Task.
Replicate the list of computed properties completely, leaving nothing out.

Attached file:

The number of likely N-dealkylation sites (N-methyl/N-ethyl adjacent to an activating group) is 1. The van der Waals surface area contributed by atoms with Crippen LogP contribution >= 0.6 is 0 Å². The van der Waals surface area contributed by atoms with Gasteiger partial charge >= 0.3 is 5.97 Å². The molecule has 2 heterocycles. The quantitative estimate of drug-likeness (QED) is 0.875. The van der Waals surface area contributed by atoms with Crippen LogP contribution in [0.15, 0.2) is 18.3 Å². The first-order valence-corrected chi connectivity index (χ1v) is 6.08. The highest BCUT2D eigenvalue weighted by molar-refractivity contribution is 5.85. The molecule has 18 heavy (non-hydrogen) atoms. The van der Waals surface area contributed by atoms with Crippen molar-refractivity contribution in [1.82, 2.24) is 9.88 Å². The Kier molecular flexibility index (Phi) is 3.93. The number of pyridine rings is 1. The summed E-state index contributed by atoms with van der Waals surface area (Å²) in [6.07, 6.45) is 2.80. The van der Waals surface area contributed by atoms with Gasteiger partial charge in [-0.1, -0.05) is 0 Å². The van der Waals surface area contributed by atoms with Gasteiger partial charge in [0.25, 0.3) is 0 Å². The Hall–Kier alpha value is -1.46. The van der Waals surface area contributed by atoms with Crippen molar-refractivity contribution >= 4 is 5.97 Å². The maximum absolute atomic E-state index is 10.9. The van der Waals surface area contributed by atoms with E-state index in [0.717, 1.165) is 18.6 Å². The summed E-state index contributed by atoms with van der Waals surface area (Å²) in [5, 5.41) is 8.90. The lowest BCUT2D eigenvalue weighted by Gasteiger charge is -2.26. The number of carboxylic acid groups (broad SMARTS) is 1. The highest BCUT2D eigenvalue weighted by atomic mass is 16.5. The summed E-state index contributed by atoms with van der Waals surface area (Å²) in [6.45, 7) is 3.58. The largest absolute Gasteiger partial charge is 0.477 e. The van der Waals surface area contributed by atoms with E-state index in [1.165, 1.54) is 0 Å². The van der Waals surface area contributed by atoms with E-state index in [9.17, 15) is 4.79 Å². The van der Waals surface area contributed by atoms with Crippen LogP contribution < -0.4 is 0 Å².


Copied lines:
The number of likely N-dealkylation sites (N-methyl/N-ethyl adjacent to an activating group) is 1. The van der Waals surface area contributed by atoms with Crippen LogP contribution >= 0.6 is 0 Å². The van der Waals surface area contributed by atoms with Gasteiger partial charge >= 0.3 is 5.97 Å². The molecule has 2 heterocycles. The quantitative estimate of drug-likeness (QED) is 0.875. The van der Waals surface area contributed by atoms with Crippen LogP contribution in [0.15, 0.2) is 18.3 Å². The first-order valence-corrected chi connectivity index (χ1v) is 6.08. The highest BCUT2D eigenvalue weighted by molar-refractivity contribution is 5.85. The molecule has 18 heavy (non-hydrogen) atoms. The van der Waals surface area contributed by atoms with Crippen molar-refractivity contribution in [1.82, 2.24) is 9.88 Å². The Kier molecular flexibility index (Phi) is 3.93. The number of pyridine rings is 1. The summed E-state index contributed by atoms with van der Waals surface area (Å²) in [6.07, 6.45) is 2.80. The van der Waals surface area contributed by atoms with Gasteiger partial charge in [-0.1, -0.05) is 0 Å². The van der Waals surface area contributed by atoms with Gasteiger partial charge in [0.25, 0.3) is 0 Å². The Hall–Kier alpha value is -1.46. The van der Waals surface area contributed by atoms with Crippen molar-refractivity contribution >= 4 is 5.97 Å². The maximum absolute atomic E-state index is 10.9. The van der Waals surface area contributed by atoms with E-state index in [0.717, 1.165) is 18.6 Å². The summed E-state index contributed by atoms with van der Waals surface area (Å²) in [5, 5.41) is 8.90. The lowest BCUT2D eigenvalue weighted by Gasteiger charge is -2.26. The number of carboxylic acid groups (broad SMARTS) is 1. The highest BCUT2D eigenvalue weighted by atomic mass is 16.5. The summed E-state index contributed by atoms with van der Waals surface area (Å²) in [6.45, 7) is 3.58. The largest absolute Gasteiger partial charge is 0.477 e. The van der Waals surface area contributed by atoms with E-state index in [1.165, 1.54) is 0 Å². The van der Waals surface area contributed by atoms with E-state index in [9.17, 15) is 4.79 Å². The van der Waals surface area contributed by atoms with Crippen LogP contribution < -0.4 is 0 Å².